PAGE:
Mondani, Hernan & Richard Swedberg | 2021
Theory & Society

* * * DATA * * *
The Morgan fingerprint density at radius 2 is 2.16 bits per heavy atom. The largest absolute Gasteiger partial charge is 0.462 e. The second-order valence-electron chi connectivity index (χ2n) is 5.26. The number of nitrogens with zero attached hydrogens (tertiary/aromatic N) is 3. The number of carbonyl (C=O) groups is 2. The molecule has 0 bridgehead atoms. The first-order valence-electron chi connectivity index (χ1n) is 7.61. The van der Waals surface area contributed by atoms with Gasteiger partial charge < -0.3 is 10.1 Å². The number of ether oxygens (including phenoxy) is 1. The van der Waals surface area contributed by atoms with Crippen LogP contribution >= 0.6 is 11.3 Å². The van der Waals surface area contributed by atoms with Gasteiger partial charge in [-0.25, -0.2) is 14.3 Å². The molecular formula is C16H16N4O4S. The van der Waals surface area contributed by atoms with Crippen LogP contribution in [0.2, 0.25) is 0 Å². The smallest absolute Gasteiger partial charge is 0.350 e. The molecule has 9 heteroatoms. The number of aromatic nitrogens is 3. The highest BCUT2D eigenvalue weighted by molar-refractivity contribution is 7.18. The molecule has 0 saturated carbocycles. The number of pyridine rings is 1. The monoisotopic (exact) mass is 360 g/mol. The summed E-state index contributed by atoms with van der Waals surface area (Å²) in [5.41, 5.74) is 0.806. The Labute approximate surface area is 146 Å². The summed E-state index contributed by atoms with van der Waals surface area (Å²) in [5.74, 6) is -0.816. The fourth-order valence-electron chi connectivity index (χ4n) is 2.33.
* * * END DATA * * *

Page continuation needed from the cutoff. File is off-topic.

The main aim of this article is to start a discussion of social pattern, a term that is commonly used in sociology but not specified or defined. The key question can be phrased as follows: Is it possible to transform the notion of social pattern from its current status in sociology as a proto-concept into a fully worked out concept? And if so, how can this be done? To provide material for the discussion we begin by introducing a few different types of patterns that are currently being used (patterns in nature, cultural patterns, statistical patterns, and computationally generated patterns). This is followed by a suggestion for what a strictly sociological concept of social pattern may look like. A useful and theoretically solid concept of social pattern can in our view be constructed by basing it on Weber’s concept of social action. This means that both the behavior of the actors and the meaning these invest their behavior with must be taken into account. The article ends with a brief discussion of how to use the concept of social patterns in an effective way and what may endanger such a use.